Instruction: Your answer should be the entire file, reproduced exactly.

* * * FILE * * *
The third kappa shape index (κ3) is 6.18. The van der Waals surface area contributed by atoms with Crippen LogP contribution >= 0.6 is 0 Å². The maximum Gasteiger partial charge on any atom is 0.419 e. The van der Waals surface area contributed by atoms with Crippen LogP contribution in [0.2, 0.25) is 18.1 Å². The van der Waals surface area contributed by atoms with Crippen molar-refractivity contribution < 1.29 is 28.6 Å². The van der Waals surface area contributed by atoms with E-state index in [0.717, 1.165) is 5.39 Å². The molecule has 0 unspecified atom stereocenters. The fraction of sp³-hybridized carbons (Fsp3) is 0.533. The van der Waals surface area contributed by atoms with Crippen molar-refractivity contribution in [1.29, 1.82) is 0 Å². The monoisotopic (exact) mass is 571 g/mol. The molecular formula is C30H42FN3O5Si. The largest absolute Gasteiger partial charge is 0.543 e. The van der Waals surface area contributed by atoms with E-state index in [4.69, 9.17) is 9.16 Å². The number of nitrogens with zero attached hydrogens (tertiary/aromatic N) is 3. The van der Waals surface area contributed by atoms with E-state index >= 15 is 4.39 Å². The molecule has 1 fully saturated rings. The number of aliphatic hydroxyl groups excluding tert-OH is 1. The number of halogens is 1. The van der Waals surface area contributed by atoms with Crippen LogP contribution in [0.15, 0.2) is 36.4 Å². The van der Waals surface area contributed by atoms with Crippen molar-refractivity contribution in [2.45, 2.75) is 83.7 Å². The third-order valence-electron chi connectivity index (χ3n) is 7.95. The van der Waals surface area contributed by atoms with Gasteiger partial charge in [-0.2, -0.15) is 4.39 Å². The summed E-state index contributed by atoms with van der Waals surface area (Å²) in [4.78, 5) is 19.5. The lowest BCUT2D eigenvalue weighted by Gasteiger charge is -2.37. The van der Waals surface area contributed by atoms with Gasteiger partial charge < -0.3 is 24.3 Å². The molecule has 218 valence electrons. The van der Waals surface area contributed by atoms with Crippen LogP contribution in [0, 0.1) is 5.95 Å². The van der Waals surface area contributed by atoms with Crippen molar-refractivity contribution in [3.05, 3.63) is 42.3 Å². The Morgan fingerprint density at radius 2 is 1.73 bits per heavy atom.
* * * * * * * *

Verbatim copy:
The third kappa shape index (κ3) is 6.18. The van der Waals surface area contributed by atoms with Crippen LogP contribution >= 0.6 is 0 Å². The maximum Gasteiger partial charge on any atom is 0.419 e. The van der Waals surface area contributed by atoms with Crippen LogP contribution in [0.2, 0.25) is 18.1 Å². The van der Waals surface area contributed by atoms with Crippen molar-refractivity contribution < 1.29 is 28.6 Å². The van der Waals surface area contributed by atoms with E-state index in [0.717, 1.165) is 5.39 Å². The molecule has 0 unspecified atom stereocenters. The fraction of sp³-hybridized carbons (Fsp3) is 0.533. The van der Waals surface area contributed by atoms with Crippen molar-refractivity contribution in [1.29, 1.82) is 0 Å². The monoisotopic (exact) mass is 571 g/mol. The molecular formula is C30H42FN3O5Si. The largest absolute Gasteiger partial charge is 0.543 e. The van der Waals surface area contributed by atoms with E-state index in [4.69, 9.17) is 9.16 Å². The number of nitrogens with zero attached hydrogens (tertiary/aromatic N) is 3. The van der Waals surface area contributed by atoms with E-state index >= 15 is 4.39 Å². The molecule has 1 fully saturated rings. The number of aliphatic hydroxyl groups excluding tert-OH is 1. The number of halogens is 1. The van der Waals surface area contributed by atoms with Crippen LogP contribution in [0.15, 0.2) is 36.4 Å². The van der Waals surface area contributed by atoms with Crippen molar-refractivity contribution in [2.45, 2.75) is 83.7 Å². The third-order valence-electron chi connectivity index (χ3n) is 7.95. The van der Waals surface area contributed by atoms with Gasteiger partial charge in [-0.2, -0.15) is 4.39 Å². The summed E-state index contributed by atoms with van der Waals surface area (Å²) in [4.78, 5) is 19.5. The lowest BCUT2D eigenvalue weighted by Gasteiger charge is -2.37. The van der Waals surface area contributed by atoms with Gasteiger partial charge < -0.3 is 24.3 Å². The molecule has 218 valence electrons. The van der Waals surface area contributed by atoms with Crippen LogP contribution in [0, 0.1) is 5.95 Å². The van der Waals surface area contributed by atoms with Crippen molar-refractivity contribution in [3.05, 3.63) is 42.3 Å². The Morgan fingerprint density at radius 2 is 1.73 bits per heavy atom.